Saturday, 17 October 2015

Dismal aid.


The Dismaland sign has been erected over new shelters for residents of the main Calais camp.

Image: Verifeye Media
LONDON — What appears to be the famous Dismaland sign has made its way to the huge refugee and migrant camp at Calais, albeit with a slight alteration; it now reads "Dismal aid."

In what seems to be a sarcastic reference to the recent flood of goodwill towards the camp known as the "Jungle," the letters from the recent west country art installation have been repurposed and erected over new shelters.

The structures have been built by teams in the camp associated with the shadowy artist and his recent theme park using leftover materials from its construction — something that was announced at the end of last month.

A regular visitor to the Jungle, who took the photos, which were verified by Verifeye Media, told Mashable she'd seen a "team of mysterious people" arrive three days ago and begin erecting solid structures. Around eight have been built and they've been set aside for women and children. Several are occupied already.

Shelters for families have been erected in the Calais camp, reportedly by people involved with Banksy's Dismaland.

"Families have already moved in," the woman, who asked to remain anonymous, said. "They're really quite happy — a lot of them are new arrivals."

"They're not massive, but they're warm and dry."

Rumours that Banksy's team — and possibly even the artist himself — were onsite have been doing the rounds for a few days, but the woman told Mashable the identity of the benevolent builders is almost irrelevant.

"I have no idea," she said, adding that they had English accents. "I don't care; they're doing so much good. They've been absolutely wonderful."

The Dismaland team have been sensitive to cultural factors, she said, and are open to adjusting the "Dismal aid" sign if necessary. "To anyone else it would be quite insulting," she said, 'but it's so desperate here. I love it."

More structures at the Calais camp.

Image: Verifeye Media
Will there be anything more than shelters from the shadowy group? Any of the art or cultural aspects of Dismaland? That's uncertain, but the woman said they do have long term plans of being involved.

"They want to have a real impact. It’s still early days. They’re very interested and they want to come back."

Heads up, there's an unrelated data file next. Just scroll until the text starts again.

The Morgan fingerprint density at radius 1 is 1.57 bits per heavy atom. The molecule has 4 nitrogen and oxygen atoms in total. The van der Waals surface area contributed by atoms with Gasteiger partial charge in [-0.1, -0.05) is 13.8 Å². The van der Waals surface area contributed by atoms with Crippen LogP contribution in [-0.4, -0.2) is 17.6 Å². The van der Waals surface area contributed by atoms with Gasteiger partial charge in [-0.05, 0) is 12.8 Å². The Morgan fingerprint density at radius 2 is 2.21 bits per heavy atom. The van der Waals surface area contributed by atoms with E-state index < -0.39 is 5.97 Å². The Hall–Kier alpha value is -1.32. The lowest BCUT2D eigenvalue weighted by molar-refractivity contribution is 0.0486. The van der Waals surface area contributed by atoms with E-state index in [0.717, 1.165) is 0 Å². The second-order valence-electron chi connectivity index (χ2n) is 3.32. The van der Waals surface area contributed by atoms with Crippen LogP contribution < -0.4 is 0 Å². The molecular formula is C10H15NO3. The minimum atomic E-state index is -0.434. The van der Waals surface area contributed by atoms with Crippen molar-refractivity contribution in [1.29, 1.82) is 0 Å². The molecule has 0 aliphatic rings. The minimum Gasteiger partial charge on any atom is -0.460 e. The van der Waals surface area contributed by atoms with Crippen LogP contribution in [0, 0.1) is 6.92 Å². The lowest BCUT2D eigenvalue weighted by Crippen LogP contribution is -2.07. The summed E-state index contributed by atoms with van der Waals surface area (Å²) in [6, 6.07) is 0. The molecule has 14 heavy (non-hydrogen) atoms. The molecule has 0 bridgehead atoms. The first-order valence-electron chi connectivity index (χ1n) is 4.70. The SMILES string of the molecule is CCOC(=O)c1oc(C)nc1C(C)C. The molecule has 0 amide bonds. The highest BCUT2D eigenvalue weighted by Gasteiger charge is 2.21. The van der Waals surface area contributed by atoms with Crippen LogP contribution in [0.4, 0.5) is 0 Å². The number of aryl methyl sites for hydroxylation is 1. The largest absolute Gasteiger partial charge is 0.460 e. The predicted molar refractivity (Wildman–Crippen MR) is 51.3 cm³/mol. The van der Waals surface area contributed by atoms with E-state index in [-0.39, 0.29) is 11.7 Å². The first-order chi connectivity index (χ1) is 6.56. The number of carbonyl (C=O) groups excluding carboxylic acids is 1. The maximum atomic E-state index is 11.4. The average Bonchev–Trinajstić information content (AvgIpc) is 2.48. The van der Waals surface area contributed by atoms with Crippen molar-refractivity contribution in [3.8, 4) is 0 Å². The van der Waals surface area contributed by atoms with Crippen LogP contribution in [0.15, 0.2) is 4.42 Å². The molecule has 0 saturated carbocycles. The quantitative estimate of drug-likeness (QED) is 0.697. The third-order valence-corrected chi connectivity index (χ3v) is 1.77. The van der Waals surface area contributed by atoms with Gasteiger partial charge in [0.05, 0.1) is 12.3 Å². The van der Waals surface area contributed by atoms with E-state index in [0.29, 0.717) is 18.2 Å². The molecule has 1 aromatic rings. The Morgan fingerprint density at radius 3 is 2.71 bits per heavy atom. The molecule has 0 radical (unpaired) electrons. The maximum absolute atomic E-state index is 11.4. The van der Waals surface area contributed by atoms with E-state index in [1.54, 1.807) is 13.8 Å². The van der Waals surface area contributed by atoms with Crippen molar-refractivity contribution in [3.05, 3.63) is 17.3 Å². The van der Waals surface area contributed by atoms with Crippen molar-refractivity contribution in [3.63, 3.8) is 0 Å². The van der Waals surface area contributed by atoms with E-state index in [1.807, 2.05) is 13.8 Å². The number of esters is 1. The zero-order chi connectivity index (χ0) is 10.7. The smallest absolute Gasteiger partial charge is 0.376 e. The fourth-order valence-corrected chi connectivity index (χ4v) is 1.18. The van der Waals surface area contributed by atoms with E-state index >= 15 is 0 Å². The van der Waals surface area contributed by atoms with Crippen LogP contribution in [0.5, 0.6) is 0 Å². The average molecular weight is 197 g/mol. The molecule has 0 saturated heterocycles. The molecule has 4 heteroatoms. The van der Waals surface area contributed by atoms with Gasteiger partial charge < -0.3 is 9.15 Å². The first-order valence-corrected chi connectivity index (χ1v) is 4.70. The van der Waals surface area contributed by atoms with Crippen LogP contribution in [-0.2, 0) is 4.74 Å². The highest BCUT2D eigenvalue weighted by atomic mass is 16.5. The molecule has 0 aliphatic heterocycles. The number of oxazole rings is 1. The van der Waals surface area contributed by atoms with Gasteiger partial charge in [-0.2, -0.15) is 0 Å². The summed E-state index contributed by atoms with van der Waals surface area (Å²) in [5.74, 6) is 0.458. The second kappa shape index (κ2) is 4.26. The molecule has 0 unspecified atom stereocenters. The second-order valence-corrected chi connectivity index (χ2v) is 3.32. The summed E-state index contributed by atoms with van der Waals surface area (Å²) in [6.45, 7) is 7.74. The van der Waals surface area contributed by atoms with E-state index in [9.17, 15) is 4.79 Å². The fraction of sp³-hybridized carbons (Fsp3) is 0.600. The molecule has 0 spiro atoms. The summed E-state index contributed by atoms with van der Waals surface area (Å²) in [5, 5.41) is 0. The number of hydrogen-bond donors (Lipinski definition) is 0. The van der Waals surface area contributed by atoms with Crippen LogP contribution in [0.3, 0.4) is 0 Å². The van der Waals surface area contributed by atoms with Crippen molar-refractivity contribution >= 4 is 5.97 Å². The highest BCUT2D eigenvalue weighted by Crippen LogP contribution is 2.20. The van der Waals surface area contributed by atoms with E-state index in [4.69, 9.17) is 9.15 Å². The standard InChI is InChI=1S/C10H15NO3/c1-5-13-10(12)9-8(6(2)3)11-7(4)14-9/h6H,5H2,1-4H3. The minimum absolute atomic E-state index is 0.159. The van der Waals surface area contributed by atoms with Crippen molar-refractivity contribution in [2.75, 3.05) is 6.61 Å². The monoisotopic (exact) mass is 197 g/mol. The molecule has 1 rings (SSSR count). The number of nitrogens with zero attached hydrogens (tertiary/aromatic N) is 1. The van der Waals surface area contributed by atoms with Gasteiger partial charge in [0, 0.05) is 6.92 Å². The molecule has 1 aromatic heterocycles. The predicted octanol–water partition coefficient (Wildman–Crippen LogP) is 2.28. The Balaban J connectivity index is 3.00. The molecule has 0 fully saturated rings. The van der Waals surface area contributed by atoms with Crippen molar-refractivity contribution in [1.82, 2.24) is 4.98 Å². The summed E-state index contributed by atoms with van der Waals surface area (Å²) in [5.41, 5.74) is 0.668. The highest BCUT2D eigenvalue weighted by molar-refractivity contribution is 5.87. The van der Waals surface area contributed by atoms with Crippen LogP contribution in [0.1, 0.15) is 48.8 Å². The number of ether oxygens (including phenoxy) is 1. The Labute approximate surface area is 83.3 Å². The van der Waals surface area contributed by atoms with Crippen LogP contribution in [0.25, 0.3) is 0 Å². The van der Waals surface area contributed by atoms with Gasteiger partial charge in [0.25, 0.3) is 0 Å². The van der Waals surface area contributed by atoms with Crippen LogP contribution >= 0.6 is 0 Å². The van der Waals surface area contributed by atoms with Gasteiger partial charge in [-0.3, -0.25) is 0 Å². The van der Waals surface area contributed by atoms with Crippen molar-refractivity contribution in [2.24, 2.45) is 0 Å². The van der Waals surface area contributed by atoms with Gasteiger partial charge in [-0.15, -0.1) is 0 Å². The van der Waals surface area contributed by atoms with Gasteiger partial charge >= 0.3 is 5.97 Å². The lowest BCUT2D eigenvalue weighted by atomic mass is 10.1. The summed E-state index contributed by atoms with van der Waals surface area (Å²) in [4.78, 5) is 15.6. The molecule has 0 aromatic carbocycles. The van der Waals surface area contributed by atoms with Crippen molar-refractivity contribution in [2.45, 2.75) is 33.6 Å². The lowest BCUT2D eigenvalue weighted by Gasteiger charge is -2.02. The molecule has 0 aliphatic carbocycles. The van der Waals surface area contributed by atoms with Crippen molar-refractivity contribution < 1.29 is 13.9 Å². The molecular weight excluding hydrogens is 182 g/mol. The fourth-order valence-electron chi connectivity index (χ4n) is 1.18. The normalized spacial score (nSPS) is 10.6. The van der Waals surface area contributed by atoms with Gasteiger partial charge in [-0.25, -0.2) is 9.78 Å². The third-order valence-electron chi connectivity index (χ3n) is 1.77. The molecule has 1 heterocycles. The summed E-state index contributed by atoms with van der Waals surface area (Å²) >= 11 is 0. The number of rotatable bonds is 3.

Their work will become more vital as the winter draws closer. "The camp has changed so much," she added, saying that hundreds have arrived in the last month. "It's expanded massively." Conditions in the camp have deteriorated with the weather too. "Today it rained and it's muddy everywhere and cold."

It's estimated that some 5,000 people live in tents and huts in the camps that make up the Jungle. They are displaced from a number of countries including Syria, Libya, Sudan, Eritrea and Afghanistan.

More structures at the Calais camp.

Image: Verifeye Media

An aid group associated with Banksy, meanwhile, are on their way to another camp at Grande-Synthe near Dunkirk.

Imogen McIntosh from Aid Box Convoy told the BBC the camp has grown from 400 people three weeks ago to more than 1,000 now.

Her convoy, which McIntosh says is going to Grande-Synthe, is made up of "aid boxes and wood for shelters we've been told not to build," she told Mashable. But declined to comment further on the project.

It also includes materials from the Dismaland park, but she told the BBC Dismaland organisers decided to divert their efforts away from the main Jungle when they heard about other camps that hadn't received any aid.

Dismaland "has all been taken down now and we are left with huge sheets of wood which we can use to build the shelters," she said.

"Dismaland is also sending a team of chippies and builders out to the camp, who will be creating any structures that we need with the materials."

Mashable has reached out to Banksy's representatives for comment.
Dismaland, Banksy's satirical theme park, ran for six weeks from late August in a disused lido in the west of England.


According to other reports, the local mayor has refused to allow any further 'homes' to be built and the building supplies are being held in dispute.

In a way, it doesn't matter whether these shelters are built or not - Banksy has highlighted what's going on in 'The Jungle'; 6000 refugees living in absolute squalor.

Yesterday, the sixteenth person this year died in or around the Channel tunnel, trying to get to the UK.

Obviously, these shelters would make a real difference to the refugees facing a wet and miserable winter. It's a scandal that the materials are there and not being used.

I've been reading about a number of aid groups just like 'Aid Box Convoy' which is based in Bristol, all of which have been set up by ordinary people shocked at what they've seen at 'The Jungle'. 

Which goes to show that anybody can make a difference......... if they want to.

Neil Harris
(a don't stop till you drop production)

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